Paul Kalanithi’s book, When Breath Becomes Air is a fast-selling record by a neurosurgeon that died from cancer early at the age of 37. This describes how to live, how he gained power and reflected on mortality.
One of the bestseller book in the United States starts with a surgeon probing images from a CT scan. The concern was visible in his eyes noticing the dispersed tumors across the lungs. Also, the spine was deformed and one of the lobes of liver was obliterated. The diagnosis was very straight forward as it was an inoperable lung cancer. What makes this case different? Well, he deals with several cancer cases but now he has the scans if his own body in his hands at the age of 36.
He was going to be a neurosurgeon after training and was planning to start his family with his wife, Lucy. The transition from a doctor to a patient was so prior to his death when he was only 37 and his daughter, Cady was just nine months old. Even though he had such a phase in his life, he had inexorable striving and extraordinary achievement.
He was a son of the doctor in the Arizona Desert town of Kingman. He went to Stanford University to finish his postgraduate degree in English Literature. But he was keener towards scientific things and hence his interest did not lie in English department. Moreover, he was tired of simply sitting at a place and reflecting on the life and its meaning. He wanted to make his life out of the books and wanted some actions as well as real responsibilities.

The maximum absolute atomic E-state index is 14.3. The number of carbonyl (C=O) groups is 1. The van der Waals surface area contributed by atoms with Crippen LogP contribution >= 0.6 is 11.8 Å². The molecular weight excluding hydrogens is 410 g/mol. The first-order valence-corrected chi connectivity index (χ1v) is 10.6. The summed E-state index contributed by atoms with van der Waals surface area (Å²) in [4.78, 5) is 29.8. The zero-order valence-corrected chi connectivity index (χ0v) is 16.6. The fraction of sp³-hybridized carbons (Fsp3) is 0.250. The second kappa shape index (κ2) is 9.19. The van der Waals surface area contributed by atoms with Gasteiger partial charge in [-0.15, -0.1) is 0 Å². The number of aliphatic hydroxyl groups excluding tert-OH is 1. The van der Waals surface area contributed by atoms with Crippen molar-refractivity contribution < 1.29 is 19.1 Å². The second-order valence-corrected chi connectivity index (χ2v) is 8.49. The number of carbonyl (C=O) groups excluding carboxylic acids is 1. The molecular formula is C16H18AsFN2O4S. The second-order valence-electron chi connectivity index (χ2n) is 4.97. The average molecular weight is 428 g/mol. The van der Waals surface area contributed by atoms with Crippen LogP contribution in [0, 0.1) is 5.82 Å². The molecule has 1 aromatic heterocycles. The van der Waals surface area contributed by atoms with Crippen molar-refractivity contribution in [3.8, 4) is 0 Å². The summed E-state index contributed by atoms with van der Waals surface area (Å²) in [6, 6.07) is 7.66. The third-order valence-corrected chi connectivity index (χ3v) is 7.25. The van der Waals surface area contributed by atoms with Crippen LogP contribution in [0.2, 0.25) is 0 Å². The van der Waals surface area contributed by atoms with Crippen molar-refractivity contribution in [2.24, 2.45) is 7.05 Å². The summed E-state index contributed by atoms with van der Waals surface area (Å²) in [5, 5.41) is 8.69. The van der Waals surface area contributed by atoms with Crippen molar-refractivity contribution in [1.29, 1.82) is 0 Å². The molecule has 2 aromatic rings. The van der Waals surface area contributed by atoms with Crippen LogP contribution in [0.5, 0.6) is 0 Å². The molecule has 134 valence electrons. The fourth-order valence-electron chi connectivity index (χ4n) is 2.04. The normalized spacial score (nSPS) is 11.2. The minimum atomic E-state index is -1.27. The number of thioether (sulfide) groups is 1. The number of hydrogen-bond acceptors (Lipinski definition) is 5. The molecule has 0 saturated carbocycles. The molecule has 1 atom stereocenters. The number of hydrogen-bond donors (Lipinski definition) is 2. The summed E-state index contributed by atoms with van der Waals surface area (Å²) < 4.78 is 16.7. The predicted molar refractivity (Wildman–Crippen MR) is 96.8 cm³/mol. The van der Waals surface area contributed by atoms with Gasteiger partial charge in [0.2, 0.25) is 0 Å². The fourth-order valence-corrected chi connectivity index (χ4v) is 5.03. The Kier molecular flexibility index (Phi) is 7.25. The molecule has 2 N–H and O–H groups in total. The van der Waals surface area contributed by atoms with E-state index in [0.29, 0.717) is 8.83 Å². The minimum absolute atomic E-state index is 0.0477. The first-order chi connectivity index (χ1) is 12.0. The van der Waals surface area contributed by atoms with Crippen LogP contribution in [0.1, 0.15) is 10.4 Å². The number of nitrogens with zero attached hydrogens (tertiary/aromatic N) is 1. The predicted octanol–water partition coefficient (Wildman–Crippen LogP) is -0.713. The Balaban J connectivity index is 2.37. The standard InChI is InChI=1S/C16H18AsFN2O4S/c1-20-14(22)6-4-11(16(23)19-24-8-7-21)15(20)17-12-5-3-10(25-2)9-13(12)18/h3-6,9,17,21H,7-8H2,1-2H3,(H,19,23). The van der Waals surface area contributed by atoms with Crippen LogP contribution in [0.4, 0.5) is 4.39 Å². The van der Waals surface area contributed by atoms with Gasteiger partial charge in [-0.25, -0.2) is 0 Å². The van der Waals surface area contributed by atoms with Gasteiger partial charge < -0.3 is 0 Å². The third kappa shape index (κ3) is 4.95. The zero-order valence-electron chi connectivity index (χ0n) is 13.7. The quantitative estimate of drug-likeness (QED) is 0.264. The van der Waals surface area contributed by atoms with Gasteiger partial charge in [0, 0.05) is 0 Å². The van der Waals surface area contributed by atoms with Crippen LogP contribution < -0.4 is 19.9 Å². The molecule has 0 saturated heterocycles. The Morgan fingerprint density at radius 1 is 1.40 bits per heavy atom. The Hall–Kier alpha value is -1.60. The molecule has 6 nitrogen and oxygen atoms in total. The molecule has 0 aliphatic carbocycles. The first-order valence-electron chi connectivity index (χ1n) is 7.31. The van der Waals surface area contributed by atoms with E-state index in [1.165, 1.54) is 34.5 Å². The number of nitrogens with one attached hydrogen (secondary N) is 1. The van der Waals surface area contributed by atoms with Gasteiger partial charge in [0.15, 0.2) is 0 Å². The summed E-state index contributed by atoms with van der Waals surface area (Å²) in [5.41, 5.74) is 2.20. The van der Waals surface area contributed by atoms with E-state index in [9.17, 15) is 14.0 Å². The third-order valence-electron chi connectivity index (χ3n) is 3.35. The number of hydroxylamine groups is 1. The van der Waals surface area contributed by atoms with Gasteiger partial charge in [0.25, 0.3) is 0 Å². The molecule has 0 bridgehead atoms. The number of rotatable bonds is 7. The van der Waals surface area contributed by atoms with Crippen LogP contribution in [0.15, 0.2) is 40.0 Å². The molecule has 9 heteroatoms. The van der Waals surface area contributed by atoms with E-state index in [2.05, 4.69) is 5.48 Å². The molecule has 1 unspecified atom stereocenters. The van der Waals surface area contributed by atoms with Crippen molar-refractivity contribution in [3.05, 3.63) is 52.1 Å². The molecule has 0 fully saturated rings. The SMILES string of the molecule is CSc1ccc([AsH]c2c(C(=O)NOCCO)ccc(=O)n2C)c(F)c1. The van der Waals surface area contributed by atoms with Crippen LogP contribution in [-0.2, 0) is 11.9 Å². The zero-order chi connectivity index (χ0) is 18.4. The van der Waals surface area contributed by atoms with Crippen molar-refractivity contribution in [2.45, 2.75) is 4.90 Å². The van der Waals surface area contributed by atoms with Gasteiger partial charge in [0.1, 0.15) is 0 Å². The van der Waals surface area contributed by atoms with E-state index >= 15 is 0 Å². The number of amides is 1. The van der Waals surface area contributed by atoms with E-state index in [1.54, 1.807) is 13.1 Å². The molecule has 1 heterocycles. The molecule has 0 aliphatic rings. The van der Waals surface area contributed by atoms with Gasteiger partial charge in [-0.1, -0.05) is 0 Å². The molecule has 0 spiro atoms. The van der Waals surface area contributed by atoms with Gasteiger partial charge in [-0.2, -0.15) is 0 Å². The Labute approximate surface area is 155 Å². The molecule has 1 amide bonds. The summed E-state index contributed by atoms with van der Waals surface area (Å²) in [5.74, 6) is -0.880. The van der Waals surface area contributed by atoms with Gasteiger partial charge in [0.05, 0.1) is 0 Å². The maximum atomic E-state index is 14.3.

For him, medical was not just a job, in fact it was a way to answer the metaphysical questions which he had during the time of English degree. When, many of his colleagues were deciding their area of specialization such as dermatology or radiology which needed human hours, moderate pressure and high salaries. He chose the most difficult profession, neurosurgery which calls for unforgiving call to perfection. The requirements of the job were almost unimaginable; he worked for more than 100 hours in a week. He did operations where it is a difference of millimeters between life, death and worse.
But as the cancer was playing its role in making him weak, his inner strength was making his writing strong. He didn’t get his checkup during the old limbo period as he knew something could go wrong. Suffering with horrifying back pain, losing his weight at a fast rate, his wife was able to see his fear. She came across his phone and saw typed “frequency of cancer in 30-40 years old” in the search engine. Even after so much, he continues to work and dose himself and put himself on 36 hours of operating table before the diagnosis.
The real power of this book lies in the expressive insistence that we all deal with our mortality every day. The real question which is there in the book is not how long but how we will live.